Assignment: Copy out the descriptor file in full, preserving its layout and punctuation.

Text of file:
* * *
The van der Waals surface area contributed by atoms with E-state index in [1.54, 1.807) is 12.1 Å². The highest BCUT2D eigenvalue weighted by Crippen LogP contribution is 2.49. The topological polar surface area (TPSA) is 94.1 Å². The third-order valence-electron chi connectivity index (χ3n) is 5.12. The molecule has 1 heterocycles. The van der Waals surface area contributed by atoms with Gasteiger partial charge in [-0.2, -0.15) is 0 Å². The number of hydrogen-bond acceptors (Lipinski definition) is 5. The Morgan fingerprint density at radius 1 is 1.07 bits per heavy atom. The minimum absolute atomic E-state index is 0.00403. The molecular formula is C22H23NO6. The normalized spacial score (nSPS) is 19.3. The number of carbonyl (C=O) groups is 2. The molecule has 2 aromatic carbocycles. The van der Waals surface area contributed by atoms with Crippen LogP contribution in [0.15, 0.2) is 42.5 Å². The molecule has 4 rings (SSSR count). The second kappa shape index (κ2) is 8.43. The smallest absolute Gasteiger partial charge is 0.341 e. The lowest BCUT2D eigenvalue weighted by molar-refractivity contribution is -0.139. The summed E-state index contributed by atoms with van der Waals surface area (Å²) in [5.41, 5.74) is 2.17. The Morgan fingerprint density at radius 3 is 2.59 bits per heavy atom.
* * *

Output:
The van der Waals surface area contributed by atoms with E-state index in [1.54, 1.807) is 12.1 Å². The highest BCUT2D eigenvalue weighted by Crippen LogP contribution is 2.49. The topological polar surface area (TPSA) is 94.1 Å². The third-order valence-electron chi connectivity index (χ3n) is 5.12. The molecule has 1 heterocycles. The van der Waals surface area contributed by atoms with Gasteiger partial charge in [-0.2, -0.15) is 0 Å². The number of hydrogen-bond acceptors (Lipinski definition) is 5. The Morgan fingerprint density at radius 1 is 1.07 bits per heavy atom. The minimum absolute atomic E-state index is 0.00403. The molecular formula is C22H23NO6. The normalized spacial score (nSPS) is 19.3. The number of carbonyl (C=O) groups is 2. The molecule has 2 aromatic carbocycles. The van der Waals surface area contributed by atoms with Crippen LogP contribution in [0.15, 0.2) is 42.5 Å². The molecule has 4 rings (SSSR count). The second kappa shape index (κ2) is 8.43. The smallest absolute Gasteiger partial charge is 0.341 e. The lowest BCUT2D eigenvalue weighted by molar-refractivity contribution is -0.139. The summed E-state index contributed by atoms with van der Waals surface area (Å²) in [5.41, 5.74) is 2.17. The Morgan fingerprint density at radius 3 is 2.59 bits per heavy atom.